My background in control theory comes from electrical engineering (robots, motors, etc.) and I want to build a control system for automatic pH control.

Can I directly apply my knowledge from classical control to chemical control? E.g. can I use a PID controller in a similar way as I am use to, or are there special pitfalls/best practices in chemistry that I should be aware of?

Short system description: My plan is to have two pumps that can add either base or acid to a solution under constant agitation (shaker plate), using a standard glass electrode sensor for measurements.

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    – A.K.
    Sep 3, 2018 at 16:57
  • 1
    $\begingroup$ Certainly. Thermometer and heater, or pHmeter and a pump each for acid and base, the difference is just that you can fire in two directions in the latter case, which should make the control circuit easier to balance. $\endgroup$
    – Karl
    Sep 3, 2018 at 16:58
  • $\begingroup$ I do have 2 pumps, one for base and one for acid $\endgroup$ Sep 4, 2018 at 16:58

1 Answer 1


Automatic pH control is not that easy as is shown by the fact that automatic titrators, the equipment that you want to build, are relatively expensive. Besides titration, automatic titrators usually have also a pH stat function, which is for maintaining a certain fixed pH.

In first place, note that to have a good control, typically you must know which type of system you are working with.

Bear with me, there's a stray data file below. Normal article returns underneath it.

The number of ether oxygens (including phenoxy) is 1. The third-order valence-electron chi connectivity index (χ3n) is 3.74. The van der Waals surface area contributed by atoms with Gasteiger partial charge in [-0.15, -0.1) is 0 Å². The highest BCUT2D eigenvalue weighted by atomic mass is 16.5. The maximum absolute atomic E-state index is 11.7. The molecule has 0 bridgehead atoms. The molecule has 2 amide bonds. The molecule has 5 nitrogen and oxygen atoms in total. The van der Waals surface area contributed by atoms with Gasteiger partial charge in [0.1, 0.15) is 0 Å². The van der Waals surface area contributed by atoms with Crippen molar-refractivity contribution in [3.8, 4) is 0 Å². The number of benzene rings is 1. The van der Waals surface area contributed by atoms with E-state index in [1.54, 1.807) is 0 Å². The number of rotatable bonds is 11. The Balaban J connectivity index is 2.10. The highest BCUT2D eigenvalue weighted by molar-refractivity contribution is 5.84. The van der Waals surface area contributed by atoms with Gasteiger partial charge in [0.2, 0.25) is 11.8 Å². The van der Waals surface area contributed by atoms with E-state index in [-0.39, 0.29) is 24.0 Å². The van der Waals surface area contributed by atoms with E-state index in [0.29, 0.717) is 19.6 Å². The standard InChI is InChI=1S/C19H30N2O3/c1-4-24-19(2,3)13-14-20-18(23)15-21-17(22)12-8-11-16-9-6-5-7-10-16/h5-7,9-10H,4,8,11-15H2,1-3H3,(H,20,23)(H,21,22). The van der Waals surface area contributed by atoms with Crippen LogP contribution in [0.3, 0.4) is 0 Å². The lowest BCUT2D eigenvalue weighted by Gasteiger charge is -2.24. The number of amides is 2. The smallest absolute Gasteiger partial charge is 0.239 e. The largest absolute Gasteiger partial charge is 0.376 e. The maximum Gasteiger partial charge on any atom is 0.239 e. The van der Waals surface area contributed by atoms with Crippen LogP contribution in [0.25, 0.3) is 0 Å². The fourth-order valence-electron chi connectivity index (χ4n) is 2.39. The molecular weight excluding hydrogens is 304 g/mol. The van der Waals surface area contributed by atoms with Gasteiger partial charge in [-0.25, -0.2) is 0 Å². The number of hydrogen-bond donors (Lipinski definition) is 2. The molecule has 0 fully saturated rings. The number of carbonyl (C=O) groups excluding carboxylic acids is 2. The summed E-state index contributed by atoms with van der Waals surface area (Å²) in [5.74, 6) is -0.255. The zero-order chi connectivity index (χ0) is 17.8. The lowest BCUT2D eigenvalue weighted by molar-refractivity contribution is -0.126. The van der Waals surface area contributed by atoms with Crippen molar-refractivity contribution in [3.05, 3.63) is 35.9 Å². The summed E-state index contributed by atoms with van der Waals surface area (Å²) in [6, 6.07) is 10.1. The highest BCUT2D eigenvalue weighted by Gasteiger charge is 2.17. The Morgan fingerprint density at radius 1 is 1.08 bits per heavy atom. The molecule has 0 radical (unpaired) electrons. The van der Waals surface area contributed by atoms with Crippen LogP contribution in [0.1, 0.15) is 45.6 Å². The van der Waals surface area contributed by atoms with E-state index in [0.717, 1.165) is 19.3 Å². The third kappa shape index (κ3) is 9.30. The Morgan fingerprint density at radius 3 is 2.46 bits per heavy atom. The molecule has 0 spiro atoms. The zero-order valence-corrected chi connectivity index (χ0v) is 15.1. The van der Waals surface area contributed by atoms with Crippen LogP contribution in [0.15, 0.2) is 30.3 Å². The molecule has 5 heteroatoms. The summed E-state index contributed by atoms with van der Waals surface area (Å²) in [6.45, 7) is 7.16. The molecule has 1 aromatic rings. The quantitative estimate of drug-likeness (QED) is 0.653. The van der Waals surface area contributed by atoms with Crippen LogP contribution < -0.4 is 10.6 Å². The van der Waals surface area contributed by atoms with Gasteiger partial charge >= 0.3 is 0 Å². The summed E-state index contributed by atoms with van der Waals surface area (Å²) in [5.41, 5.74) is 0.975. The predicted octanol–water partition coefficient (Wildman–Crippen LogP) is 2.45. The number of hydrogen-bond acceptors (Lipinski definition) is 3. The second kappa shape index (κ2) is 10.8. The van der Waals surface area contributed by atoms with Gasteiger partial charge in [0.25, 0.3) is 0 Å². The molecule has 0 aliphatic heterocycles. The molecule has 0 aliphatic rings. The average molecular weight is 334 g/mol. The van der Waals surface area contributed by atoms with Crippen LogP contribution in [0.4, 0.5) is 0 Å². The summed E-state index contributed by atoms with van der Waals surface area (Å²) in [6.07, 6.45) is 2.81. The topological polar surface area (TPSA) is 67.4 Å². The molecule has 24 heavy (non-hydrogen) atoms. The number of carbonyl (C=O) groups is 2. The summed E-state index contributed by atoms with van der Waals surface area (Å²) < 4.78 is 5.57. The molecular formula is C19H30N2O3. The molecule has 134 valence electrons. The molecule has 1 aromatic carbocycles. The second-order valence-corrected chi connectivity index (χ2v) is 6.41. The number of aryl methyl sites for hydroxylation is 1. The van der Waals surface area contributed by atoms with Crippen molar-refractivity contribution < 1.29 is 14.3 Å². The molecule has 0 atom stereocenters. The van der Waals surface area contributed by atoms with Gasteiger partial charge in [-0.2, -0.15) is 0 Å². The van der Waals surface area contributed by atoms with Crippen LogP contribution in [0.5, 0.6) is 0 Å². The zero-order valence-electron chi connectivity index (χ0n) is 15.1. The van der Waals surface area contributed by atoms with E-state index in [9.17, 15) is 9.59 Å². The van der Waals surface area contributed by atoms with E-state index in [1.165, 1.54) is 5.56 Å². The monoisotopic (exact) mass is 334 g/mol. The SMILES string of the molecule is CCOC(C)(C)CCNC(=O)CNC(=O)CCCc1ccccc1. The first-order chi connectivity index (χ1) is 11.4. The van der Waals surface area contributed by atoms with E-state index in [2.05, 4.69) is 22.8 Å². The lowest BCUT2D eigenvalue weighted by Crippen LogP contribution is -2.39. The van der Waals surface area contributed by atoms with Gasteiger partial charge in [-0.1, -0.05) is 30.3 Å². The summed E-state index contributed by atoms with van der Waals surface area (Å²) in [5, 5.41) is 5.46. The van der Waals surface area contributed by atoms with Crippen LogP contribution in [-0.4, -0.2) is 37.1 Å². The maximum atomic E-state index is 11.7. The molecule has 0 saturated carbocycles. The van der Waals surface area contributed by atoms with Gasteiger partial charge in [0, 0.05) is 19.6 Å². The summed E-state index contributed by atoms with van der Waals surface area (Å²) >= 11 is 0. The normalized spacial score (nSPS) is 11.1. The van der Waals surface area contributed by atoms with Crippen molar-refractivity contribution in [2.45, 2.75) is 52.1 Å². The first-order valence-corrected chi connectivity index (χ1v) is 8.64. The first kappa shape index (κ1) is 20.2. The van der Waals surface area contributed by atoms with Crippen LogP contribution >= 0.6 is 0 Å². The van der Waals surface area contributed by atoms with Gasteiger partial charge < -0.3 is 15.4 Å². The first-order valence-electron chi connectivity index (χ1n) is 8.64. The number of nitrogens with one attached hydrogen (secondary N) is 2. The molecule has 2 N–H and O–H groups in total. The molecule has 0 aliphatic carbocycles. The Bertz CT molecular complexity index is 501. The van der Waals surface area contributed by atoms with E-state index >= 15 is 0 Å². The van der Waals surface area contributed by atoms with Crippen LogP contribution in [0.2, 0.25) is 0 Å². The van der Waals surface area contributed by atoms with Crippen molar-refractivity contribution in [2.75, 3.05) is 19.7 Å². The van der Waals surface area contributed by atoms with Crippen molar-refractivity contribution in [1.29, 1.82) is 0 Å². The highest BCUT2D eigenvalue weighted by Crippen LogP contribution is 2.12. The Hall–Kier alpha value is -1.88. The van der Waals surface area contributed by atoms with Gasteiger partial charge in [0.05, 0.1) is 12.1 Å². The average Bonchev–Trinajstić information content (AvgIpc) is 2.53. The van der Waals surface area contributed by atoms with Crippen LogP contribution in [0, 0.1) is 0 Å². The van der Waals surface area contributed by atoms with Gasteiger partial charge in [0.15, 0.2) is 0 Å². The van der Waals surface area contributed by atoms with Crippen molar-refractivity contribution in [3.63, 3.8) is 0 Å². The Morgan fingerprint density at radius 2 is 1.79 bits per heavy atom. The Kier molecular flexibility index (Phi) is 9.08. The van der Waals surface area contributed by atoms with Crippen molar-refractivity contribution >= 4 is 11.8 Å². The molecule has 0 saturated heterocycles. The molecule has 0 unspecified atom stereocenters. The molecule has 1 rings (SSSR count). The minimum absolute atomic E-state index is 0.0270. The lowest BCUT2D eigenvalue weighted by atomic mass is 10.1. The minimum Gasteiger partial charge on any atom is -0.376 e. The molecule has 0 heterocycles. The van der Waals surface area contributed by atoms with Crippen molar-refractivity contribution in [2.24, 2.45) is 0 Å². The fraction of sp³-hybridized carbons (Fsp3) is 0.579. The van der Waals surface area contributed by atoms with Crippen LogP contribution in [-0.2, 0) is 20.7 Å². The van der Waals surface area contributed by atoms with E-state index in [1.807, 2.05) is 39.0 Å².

Normally, to maintain a constant pH only one reagent is added, either acid or base. This is because chemical systems typically become more acidic or more alkaline when they proceed, but do not oscillate. When you add both reagents, they usually start to compete: a bit of acid is added, it passes the set point, base is added, it passes the set point in the other direction, etc. This happens especially when the response of the system is slow and the mixing is not good (shaker plate is not a good idea, use a stirrer instead). The way to solve this is by adjusting very well the concentrations of the reagents, the delay times, addition rates, etc., and this is different in every system.

You also should know in which part of the pH curve you are working to set the concentration of the reagents and the rate of addition. The pH curve has three very different zones, a vertical part and two horizontal parts.

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Depending on where you are, the conditions must be different. Note also that the inflection point becomes less obvious when weak acids or bases are involved.

Finally, you might need to integrate also a temperature compensation since, depending on the $\Delta\epsilon$ you have set, the pH change with temperature will be to high.

In short, a PID might work in some specific system, but for a general purpose system you will probably need some more sophisticated control like a PLC.


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